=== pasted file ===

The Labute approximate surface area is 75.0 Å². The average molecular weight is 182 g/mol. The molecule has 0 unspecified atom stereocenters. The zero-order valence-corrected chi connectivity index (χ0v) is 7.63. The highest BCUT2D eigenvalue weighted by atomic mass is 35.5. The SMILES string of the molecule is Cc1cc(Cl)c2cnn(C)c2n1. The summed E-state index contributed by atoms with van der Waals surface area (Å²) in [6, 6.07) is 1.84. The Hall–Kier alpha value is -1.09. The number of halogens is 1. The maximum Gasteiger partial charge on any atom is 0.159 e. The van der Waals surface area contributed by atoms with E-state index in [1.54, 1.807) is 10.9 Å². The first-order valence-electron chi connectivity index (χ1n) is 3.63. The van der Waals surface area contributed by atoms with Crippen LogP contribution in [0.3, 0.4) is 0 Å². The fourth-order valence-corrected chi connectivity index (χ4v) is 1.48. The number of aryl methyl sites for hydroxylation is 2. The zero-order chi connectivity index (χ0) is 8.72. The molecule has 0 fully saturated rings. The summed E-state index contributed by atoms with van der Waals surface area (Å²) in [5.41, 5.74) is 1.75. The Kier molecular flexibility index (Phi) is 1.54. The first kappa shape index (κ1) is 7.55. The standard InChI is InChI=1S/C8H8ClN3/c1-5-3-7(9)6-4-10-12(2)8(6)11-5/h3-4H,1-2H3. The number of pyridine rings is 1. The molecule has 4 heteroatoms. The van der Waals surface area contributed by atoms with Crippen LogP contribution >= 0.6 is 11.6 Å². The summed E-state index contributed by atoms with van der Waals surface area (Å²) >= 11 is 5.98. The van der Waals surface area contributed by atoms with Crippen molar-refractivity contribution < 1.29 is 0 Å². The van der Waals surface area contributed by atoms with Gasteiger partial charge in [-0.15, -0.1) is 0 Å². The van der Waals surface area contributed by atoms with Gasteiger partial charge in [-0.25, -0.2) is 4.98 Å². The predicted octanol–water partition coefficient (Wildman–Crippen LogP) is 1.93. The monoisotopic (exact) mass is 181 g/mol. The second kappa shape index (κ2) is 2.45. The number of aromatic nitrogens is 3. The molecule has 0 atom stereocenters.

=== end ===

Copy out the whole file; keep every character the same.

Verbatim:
The Labute approximate surface area is 75.0 Å². The average molecular weight is 182 g/mol. The molecule has 0 unspecified atom stereocenters. The zero-order valence-corrected chi connectivity index (χ0v) is 7.63. The highest BCUT2D eigenvalue weighted by atomic mass is 35.5. The SMILES string of the molecule is Cc1cc(Cl)c2cnn(C)c2n1. The summed E-state index contributed by atoms with van der Waals surface area (Å²) in [6, 6.07) is 1.84. The Hall–Kier alpha value is -1.09. The number of halogens is 1. The maximum Gasteiger partial charge on any atom is 0.159 e. The van der Waals surface area contributed by atoms with E-state index in [1.54, 1.807) is 10.9 Å². The first-order valence-electron chi connectivity index (χ1n) is 3.63. The van der Waals surface area contributed by atoms with Crippen LogP contribution in [0.3, 0.4) is 0 Å². The fourth-order valence-corrected chi connectivity index (χ4v) is 1.48. The number of aryl methyl sites for hydroxylation is 2. The zero-order chi connectivity index (χ0) is 8.72. The molecule has 0 fully saturated rings. The summed E-state index contributed by atoms with van der Waals surface area (Å²) in [5.41, 5.74) is 1.75. The Kier molecular flexibility index (Phi) is 1.54. The first kappa shape index (κ1) is 7.55. The standard InChI is InChI=1S/C8H8ClN3/c1-5-3-7(9)6-4-10-12(2)8(6)11-5/h3-4H,1-2H3. The number of pyridine rings is 1. The molecule has 4 heteroatoms. The van der Waals surface area contributed by atoms with Crippen LogP contribution >= 0.6 is 11.6 Å². The summed E-state index contributed by atoms with van der Waals surface area (Å²) >= 11 is 5.98. The van der Waals surface area contributed by atoms with Crippen molar-refractivity contribution < 1.29 is 0 Å². The van der Waals surface area contributed by atoms with Gasteiger partial charge in [-0.15, -0.1) is 0 Å². The van der Waals surface area contributed by atoms with Gasteiger partial charge in [-0.25, -0.2) is 4.98 Å². The predicted octanol–water partition coefficient (Wildman–Crippen LogP) is 1.93. The monoisotopic (exact) mass is 181 g/mol. The second kappa shape index (κ2) is 2.45. The number of aromatic nitrogens is 3. The molecule has 0 atom stereocenters.